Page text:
This thought provoking title was taken from an excerpt from The Meaning of Marriage by Timothy Keller and appeared in Relevant Magazine. This title, while appearing startling, is actually pretty profound if you think about it. The gist is that searching for someone who accepts you as you are and fulfills your desires, creates an unrealistic set of expectations that frustrates both you and your partner. This results in someone relying too much on a marriage partner for their own self-fulfillment. It creates impossible expectations.
The article instead encourages one to view marriage as the coming together of two flawed people working to create “stability, love and consolation.” While the search for soul-mates and the one that “completes you” is romantic to think about and makes for entertaining movies, (if you like that sort of thing try, He’s Just Not That Into You) it is unrealistic and overly simplistic. The article concludes, “[s]imply put—today people are asking far too much in the marriage partner.” And I would add, and not asking enough of themselves.
You never marry the right person, but the marriage can be right!
Who gets what is always an issue in divorce. Mississippi Courts use a concept known as Equitable Distribution – which means things are to be divided fairly, but not necessarily equally. Now, more often than not it is close to an equal division. So what is stuff? For the purposes of this post, I am referring to personal property. Furniture, electronics, utensils, personal effects – Stuff!
The Court will allow the parties to agree to any division that they can mutually agree upon. Barring that, the Court may also employ the “Two List Method.” One party makes 2 list of everything in the home, “equally divided,” and the other party gets to pick which complete list of items they want. The party that made the lists gets the list of items not picked by the other. Courts think this is a fair way to do it.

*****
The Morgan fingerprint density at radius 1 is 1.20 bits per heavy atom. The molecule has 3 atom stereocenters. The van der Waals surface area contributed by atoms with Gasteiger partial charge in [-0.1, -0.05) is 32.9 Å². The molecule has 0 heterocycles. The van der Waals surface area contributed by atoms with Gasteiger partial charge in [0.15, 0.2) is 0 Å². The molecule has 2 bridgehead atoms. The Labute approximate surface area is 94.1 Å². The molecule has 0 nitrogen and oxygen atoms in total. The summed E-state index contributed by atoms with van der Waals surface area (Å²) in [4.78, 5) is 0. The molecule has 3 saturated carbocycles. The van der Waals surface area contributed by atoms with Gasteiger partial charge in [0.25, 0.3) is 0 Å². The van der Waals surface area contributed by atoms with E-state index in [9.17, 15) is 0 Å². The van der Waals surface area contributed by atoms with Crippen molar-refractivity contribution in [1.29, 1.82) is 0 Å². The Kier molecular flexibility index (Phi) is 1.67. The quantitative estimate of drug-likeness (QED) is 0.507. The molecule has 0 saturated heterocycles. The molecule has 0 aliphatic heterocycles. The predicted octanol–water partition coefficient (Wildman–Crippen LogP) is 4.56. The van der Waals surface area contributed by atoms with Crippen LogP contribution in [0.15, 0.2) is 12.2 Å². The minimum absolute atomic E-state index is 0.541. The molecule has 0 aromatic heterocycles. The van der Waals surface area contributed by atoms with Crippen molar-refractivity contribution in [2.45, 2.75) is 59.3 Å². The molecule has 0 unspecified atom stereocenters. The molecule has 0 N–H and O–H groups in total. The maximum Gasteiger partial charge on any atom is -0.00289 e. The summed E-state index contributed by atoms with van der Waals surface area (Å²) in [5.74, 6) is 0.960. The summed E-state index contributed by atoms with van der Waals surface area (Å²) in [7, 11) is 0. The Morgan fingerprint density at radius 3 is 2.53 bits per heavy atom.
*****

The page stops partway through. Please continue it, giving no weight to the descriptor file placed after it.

But, what if my family gave me that dinette set? The Court will take into consideration if the property is marital property or not, but by and large anything acquired during the course of the marriage is marital. And, anything used, or “commingled,” by the family can lose its separate status and become a marital asset. Now this does not mean that he is going to get Grandma’s antique China Buffet, but it does mean that a portion of the value could be deemed marital and there could be a set-off through other means. He could get both couches, instead.
Who gets the stuff? Usually it’s somewhat of a balancing act. Each party receives their own respective personal effects and the parties are usually able to agree as to who gets what of the Stuff.
Thompson Law Firm, pllc Matthew@wmtlawfirm.com (601) 850-8000
This question, “Do I NEED a Lawyer?” is asked of me on an almost daily basis. It’s one of those questions that when you ask a lawyer if you need a lawyer – you know what the answer is going to be. “Yes! You need a a lawyer.” If you are having to ask if you need a lawyer, you probably need a lawyer.
So, when do you NEED a lawyer?
When you have been sued. If there is an active lawsuit you need to see a lawyer.
When you have been seriously injured and it was not your fault. This applies to car wrecks, but it also applies to any injury.
When you have been arrested. Law Enforcement involvement is usually a significant sign that you need an attorney.
When there are significant risks involved. Lawyers are trained to identify and attempt to minimize risk.
Well, you think, if I talk to a lawyer it may make the issue more serious. Perhaps, but lawyers, for the most part try to help. Their goal is to advise you, help you, and/or defend you from whatever harm is at issue. Knowing your rights, being prepared, and being fully informed are never negatives to self-preservation.